The United States cannot solve every problem in the world and may not be interested in every region. However, the United States has direct strategic interests in Kosovo and in the Balkan region as well as the political capital to get Kosovo’s independence granted. In addition, the United States has a large and vocal number of Kosovar immigrants now living there, and American politicians — Republicans as well as Democrats — have found that they tend to be politically active and generous campaign contributors. In the case of Kosovo, both Washington and Brussels seem already to have resolved the broader policy dilemma on how to balance a people’s right to self-determination and their call for independence with the desire to maintain the territorial integrity of existing states. Both capitals have come to realize that, in spirit as well as fact, the job of defending high humanitarian moral principles in Kosovo, which they began with nato’s intervention in 1999, should now find a pragmatic solution, which realistically seems to be nothing short of independence.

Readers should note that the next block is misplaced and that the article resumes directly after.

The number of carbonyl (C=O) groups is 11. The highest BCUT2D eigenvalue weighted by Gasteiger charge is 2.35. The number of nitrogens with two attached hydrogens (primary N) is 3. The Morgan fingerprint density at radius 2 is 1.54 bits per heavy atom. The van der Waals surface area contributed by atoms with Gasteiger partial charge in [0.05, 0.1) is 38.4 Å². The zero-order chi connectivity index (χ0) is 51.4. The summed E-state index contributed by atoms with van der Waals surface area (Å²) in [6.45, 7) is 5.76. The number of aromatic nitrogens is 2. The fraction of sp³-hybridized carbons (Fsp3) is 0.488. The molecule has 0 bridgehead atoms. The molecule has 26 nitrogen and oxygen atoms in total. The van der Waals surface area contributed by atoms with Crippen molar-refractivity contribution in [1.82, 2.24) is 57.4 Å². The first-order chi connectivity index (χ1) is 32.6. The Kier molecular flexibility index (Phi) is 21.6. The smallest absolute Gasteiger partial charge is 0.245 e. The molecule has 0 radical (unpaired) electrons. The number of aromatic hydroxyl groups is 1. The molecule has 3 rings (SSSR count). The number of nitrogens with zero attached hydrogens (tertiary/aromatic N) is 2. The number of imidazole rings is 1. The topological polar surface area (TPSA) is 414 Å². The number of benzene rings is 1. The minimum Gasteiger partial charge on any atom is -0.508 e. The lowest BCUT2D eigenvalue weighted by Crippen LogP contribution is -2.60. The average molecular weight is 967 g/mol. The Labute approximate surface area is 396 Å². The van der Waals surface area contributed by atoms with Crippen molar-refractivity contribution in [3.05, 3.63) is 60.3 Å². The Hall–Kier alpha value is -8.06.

Although it is difficult to imagine that either Russia or China would make serious trouble over the future of “a small tract of land that has no oil, no nuclear weapons, and a gdp of less than $3 billion,” as Kupchan puts it, one cannot rule out the possibility that Russia or China — or both — oppose Kosovo’s independence in the Security Council, in which case, one can only think of a messy scenario: Kosovo being recognized bilaterally by the United States, Great Britain, and other individual countries, but not all, at the frustration of Russia and China. This, however, will not be the case if Serbia itself somehow consents to let Kosovo go.

Balkanized no more?

The balkans have finally come to the most crucial point in their history and probably the “last” chapter of their “Balkan” history, which until very recently could be described, to use Otto von Bismarck’s language, as the history of “places of which no one ever heard before [World War i]” and which were “not worth the healthy bones of a single Pomeranian musketeer.” From now on this southeastern peninsula of Europe will be part of the future Europe or Europe’s future. Kosovo might actually become the last province (or bridge) to connect the Old Balkans with the New Europe, or the chapter that will conclude a thousands-years-old bloody history to open an era the Balkans have never known before.